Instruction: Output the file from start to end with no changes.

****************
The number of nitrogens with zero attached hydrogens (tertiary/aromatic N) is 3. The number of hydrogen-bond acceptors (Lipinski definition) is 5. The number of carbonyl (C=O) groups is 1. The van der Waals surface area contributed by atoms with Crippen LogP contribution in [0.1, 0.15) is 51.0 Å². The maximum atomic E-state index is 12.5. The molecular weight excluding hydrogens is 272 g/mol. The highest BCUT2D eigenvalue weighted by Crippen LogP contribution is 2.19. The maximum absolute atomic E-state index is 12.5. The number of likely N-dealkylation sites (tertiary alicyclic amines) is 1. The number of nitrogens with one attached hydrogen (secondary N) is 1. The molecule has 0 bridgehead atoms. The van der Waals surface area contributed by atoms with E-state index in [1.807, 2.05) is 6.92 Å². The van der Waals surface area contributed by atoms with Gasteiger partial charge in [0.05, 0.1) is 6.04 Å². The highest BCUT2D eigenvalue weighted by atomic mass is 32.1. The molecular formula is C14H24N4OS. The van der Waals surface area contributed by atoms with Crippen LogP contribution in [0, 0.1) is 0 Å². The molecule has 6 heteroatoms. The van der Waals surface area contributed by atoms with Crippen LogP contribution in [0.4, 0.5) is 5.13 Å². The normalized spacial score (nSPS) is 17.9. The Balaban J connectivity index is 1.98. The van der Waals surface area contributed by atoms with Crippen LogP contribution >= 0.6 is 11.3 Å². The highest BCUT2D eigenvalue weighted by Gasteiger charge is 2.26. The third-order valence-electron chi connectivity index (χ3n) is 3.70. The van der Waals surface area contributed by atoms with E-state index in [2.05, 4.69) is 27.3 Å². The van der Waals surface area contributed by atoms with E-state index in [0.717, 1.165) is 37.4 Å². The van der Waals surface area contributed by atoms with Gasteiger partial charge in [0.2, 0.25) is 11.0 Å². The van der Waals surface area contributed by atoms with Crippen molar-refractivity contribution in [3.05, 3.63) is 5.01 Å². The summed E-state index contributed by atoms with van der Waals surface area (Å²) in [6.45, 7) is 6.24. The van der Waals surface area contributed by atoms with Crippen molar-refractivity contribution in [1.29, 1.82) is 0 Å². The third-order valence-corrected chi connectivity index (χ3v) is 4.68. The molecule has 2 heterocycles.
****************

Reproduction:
The number of nitrogens with zero attached hydrogens (tertiary/aromatic N) is 3. The number of hydrogen-bond acceptors (Lipinski definition) is 5. The number of carbonyl (C=O) groups is 1. The van der Waals surface area contributed by atoms with Crippen LogP contribution in [0.1, 0.15) is 51.0 Å². The maximum atomic E-state index is 12.5. The molecular weight excluding hydrogens is 272 g/mol. The highest BCUT2D eigenvalue weighted by Crippen LogP contribution is 2.19. The maximum absolute atomic E-state index is 12.5. The number of likely N-dealkylation sites (tertiary alicyclic amines) is 1. The number of nitrogens with one attached hydrogen (secondary N) is 1. The molecule has 0 bridgehead atoms. The van der Waals surface area contributed by atoms with E-state index in [1.807, 2.05) is 6.92 Å². The van der Waals surface area contributed by atoms with Gasteiger partial charge in [0.05, 0.1) is 6.04 Å². The highest BCUT2D eigenvalue weighted by atomic mass is 32.1. The molecular formula is C14H24N4OS. The van der Waals surface area contributed by atoms with Crippen LogP contribution in [0, 0.1) is 0 Å². The molecule has 6 heteroatoms. The van der Waals surface area contributed by atoms with Crippen LogP contribution in [0.4, 0.5) is 5.13 Å². The normalized spacial score (nSPS) is 17.9. The Balaban J connectivity index is 1.98. The van der Waals surface area contributed by atoms with Crippen LogP contribution >= 0.6 is 11.3 Å². The highest BCUT2D eigenvalue weighted by Gasteiger charge is 2.26. The third-order valence-electron chi connectivity index (χ3n) is 3.70. The van der Waals surface area contributed by atoms with E-state index in [2.05, 4.69) is 27.3 Å². The van der Waals surface area contributed by atoms with E-state index in [0.717, 1.165) is 37.4 Å². The van der Waals surface area contributed by atoms with Gasteiger partial charge in [0.2, 0.25) is 11.0 Å². The van der Waals surface area contributed by atoms with Crippen molar-refractivity contribution in [3.05, 3.63) is 5.01 Å². The summed E-state index contributed by atoms with van der Waals surface area (Å²) in [6.45, 7) is 6.24. The van der Waals surface area contributed by atoms with Crippen molar-refractivity contribution in [1.29, 1.82) is 0 Å². The third-order valence-corrected chi connectivity index (χ3v) is 4.68. The molecule has 2 heterocycles.